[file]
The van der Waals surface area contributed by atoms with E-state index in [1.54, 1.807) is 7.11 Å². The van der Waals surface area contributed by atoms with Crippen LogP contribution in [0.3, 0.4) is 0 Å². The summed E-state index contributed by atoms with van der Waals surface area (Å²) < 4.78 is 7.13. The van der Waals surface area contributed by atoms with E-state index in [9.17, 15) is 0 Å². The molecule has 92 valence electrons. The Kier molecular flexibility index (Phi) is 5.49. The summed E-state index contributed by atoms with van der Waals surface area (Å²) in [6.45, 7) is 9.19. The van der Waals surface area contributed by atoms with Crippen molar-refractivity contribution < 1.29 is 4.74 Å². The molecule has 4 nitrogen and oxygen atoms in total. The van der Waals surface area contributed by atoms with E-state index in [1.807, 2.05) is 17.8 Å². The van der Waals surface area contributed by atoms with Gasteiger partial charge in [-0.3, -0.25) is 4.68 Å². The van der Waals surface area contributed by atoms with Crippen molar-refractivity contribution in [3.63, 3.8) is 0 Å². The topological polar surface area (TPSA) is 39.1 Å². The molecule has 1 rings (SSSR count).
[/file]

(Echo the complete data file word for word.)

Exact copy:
The van der Waals surface area contributed by atoms with E-state index in [1.54, 1.807) is 7.11 Å². The van der Waals surface area contributed by atoms with Crippen LogP contribution in [0.3, 0.4) is 0 Å². The summed E-state index contributed by atoms with van der Waals surface area (Å²) < 4.78 is 7.13. The van der Waals surface area contributed by atoms with E-state index in [9.17, 15) is 0 Å². The molecule has 92 valence electrons. The Kier molecular flexibility index (Phi) is 5.49. The summed E-state index contributed by atoms with van der Waals surface area (Å²) in [6.45, 7) is 9.19. The van der Waals surface area contributed by atoms with Crippen molar-refractivity contribution < 1.29 is 4.74 Å². The molecule has 4 nitrogen and oxygen atoms in total. The van der Waals surface area contributed by atoms with E-state index in [1.807, 2.05) is 17.8 Å². The van der Waals surface area contributed by atoms with Gasteiger partial charge in [-0.3, -0.25) is 4.68 Å². The van der Waals surface area contributed by atoms with Crippen molar-refractivity contribution in [3.63, 3.8) is 0 Å². The topological polar surface area (TPSA) is 39.1 Å². The molecule has 1 rings (SSSR count).